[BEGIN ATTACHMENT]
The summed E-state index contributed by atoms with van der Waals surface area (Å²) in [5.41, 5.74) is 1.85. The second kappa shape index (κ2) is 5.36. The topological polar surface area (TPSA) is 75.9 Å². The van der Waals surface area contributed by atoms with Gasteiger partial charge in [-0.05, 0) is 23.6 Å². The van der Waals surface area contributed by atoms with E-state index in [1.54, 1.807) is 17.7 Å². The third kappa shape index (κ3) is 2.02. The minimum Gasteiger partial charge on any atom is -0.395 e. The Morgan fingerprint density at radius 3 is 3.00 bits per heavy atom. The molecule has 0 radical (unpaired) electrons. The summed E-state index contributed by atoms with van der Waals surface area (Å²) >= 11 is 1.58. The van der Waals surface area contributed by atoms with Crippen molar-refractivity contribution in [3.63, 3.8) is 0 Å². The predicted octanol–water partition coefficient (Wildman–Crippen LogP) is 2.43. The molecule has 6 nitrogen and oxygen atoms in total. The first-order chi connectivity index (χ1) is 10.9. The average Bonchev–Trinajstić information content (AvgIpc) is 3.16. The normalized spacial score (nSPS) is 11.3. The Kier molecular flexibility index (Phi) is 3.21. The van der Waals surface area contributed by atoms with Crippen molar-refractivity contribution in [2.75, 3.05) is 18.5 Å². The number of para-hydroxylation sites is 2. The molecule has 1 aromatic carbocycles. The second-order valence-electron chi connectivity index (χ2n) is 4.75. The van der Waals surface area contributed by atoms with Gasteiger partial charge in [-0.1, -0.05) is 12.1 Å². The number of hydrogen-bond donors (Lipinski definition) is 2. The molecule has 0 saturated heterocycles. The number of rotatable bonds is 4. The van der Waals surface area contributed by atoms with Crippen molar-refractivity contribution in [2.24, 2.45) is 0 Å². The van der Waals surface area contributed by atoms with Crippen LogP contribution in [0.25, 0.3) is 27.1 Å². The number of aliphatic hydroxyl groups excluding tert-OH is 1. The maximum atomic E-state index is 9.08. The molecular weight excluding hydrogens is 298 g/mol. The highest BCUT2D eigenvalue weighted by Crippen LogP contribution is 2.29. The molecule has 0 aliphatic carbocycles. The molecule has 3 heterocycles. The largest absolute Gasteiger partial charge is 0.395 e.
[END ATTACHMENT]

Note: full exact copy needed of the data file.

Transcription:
The summed E-state index contributed by atoms with van der Waals surface area (Å²) in [5.41, 5.74) is 1.85. The second kappa shape index (κ2) is 5.36. The topological polar surface area (TPSA) is 75.9 Å². The van der Waals surface area contributed by atoms with Gasteiger partial charge in [-0.05, 0) is 23.6 Å². The van der Waals surface area contributed by atoms with E-state index in [1.54, 1.807) is 17.7 Å². The third kappa shape index (κ3) is 2.02. The minimum Gasteiger partial charge on any atom is -0.395 e. The Morgan fingerprint density at radius 3 is 3.00 bits per heavy atom. The molecule has 0 radical (unpaired) electrons. The summed E-state index contributed by atoms with van der Waals surface area (Å²) >= 11 is 1.58. The van der Waals surface area contributed by atoms with Crippen molar-refractivity contribution in [3.63, 3.8) is 0 Å². The predicted octanol–water partition coefficient (Wildman–Crippen LogP) is 2.43. The molecule has 6 nitrogen and oxygen atoms in total. The first-order chi connectivity index (χ1) is 10.9. The average Bonchev–Trinajstić information content (AvgIpc) is 3.16. The normalized spacial score (nSPS) is 11.3. The Kier molecular flexibility index (Phi) is 3.21. The van der Waals surface area contributed by atoms with Crippen molar-refractivity contribution in [2.75, 3.05) is 18.5 Å². The number of para-hydroxylation sites is 2. The molecule has 1 aromatic carbocycles. The second-order valence-electron chi connectivity index (χ2n) is 4.75. The van der Waals surface area contributed by atoms with Gasteiger partial charge in [-0.1, -0.05) is 12.1 Å². The number of hydrogen-bond donors (Lipinski definition) is 2. The molecule has 0 saturated heterocycles. The number of rotatable bonds is 4. The van der Waals surface area contributed by atoms with Crippen molar-refractivity contribution in [2.24, 2.45) is 0 Å². The van der Waals surface area contributed by atoms with Crippen LogP contribution in [0.25, 0.3) is 27.1 Å². The number of aliphatic hydroxyl groups excluding tert-OH is 1. The maximum atomic E-state index is 9.08. The molecular weight excluding hydrogens is 298 g/mol. The highest BCUT2D eigenvalue weighted by Crippen LogP contribution is 2.29. The molecule has 0 aliphatic carbocycles. The molecule has 3 heterocycles. The largest absolute Gasteiger partial charge is 0.395 e.